About the ACLU

The ACLU is our nation's guardian of liberty, working daily in courts, legislatures and communities to defend and preserve the individual rights and liberties that the Constitution and laws of the United States guarantee everyone in this country.

These rights include:

Your First Amendment rights - freedom of speech, association and assembly; freedom of the press, and freedom of religion.

Your right to equal protection under the law - protection against unlawful discrimination.

Your right to due process - fair treatment by the government whenever the loss of your liberty or property is at stake.

Your right to privacy - freedom from unwarranted government intrusion into your personal and private affairs.

The ACLU also works to extend rights to segments of our population that have traditionally been denied their rights, including people of color; women; lesbians, gay men, bisexuals and transgender people; prisoners; and people with disabilities.

If the rights of society's most vulnerable members are denied, everybody's rights are imperiled. Support the ACLU today.

History of the ACLU of Louisiana

The ACLU of Louisiana was founded in New Orleans in January 1956 by a group of civil rights activists engaged in the battle to desegregate Louisiana. Mixed-race meetings were illegal at the time, and those who defied those laws – including our founders - were at risk of arrest, police harassment, and violence.

The early years of the organization were marked by protest, arrests, and violence, including the bombing of ACLU-LA president Steve Rubin's car, and the First Unitarian Church, where the ACLU-LA frequently met. One of our founders, James Dombrowski, was arrested in 1963 for participating in a mixed-race meeting. He sued, and ultimately the U. S. Supreme Court, in Dombrowski v. Pfister, ordered his papers returned and prohibited Louisiana from continuing to prosecute him.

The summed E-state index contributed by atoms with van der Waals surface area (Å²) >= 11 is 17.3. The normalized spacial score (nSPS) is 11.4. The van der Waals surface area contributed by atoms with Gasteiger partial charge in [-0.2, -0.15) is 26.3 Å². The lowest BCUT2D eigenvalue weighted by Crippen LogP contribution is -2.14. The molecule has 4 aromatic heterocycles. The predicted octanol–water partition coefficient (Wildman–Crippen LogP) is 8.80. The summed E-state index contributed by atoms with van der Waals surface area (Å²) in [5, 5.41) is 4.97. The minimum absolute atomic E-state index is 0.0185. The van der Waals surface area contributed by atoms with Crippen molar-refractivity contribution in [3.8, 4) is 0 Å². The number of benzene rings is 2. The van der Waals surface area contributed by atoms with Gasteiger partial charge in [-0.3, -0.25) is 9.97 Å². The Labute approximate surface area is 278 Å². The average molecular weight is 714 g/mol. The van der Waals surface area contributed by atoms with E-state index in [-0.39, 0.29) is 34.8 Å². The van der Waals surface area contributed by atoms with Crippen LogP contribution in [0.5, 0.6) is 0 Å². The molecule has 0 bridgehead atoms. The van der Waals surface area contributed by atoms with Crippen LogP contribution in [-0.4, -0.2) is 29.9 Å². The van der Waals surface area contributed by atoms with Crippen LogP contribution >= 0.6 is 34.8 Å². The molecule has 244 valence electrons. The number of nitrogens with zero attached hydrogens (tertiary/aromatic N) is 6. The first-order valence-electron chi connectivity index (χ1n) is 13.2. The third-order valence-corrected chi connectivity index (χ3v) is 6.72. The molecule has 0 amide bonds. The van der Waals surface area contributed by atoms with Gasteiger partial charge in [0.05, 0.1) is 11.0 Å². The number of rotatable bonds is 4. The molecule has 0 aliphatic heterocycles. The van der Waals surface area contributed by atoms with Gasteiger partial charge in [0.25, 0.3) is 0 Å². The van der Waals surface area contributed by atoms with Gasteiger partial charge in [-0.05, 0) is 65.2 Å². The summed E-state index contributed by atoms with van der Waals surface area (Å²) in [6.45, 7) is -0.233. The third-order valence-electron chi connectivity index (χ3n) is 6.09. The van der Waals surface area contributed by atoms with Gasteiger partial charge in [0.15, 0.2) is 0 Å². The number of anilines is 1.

Over our nearly sixty-year history, the ACLU of Louisiana has been at the forefront of the fight to preserve the civil liberties of all Louisianians. We have continued in our mission, fighting for the First Amendment, for racial justice, and for due process and privacy rights. We have defended the rights of women, prisoners, LGBT people, immigrants, and others whose rights have been at risk. Our work has covered the entire gamut of civil liberties, and has taken us all over the state and to the U.S. Supreme Court. It has been said that the fight for civil liberties never stays won; as cynical as that may sound, the ACLU of Louisiana remains confident that we—and justice—will prevail.

One of our founders, the civil rights attorney Ben Smith, is the namesake and inspiration for our annual Ben Smith Civil Liberties Award, presented each spring since 1976. The Ben Smith Award honors an individual who has made an outstanding contribution to the advancement of civil liberties in Louisiana.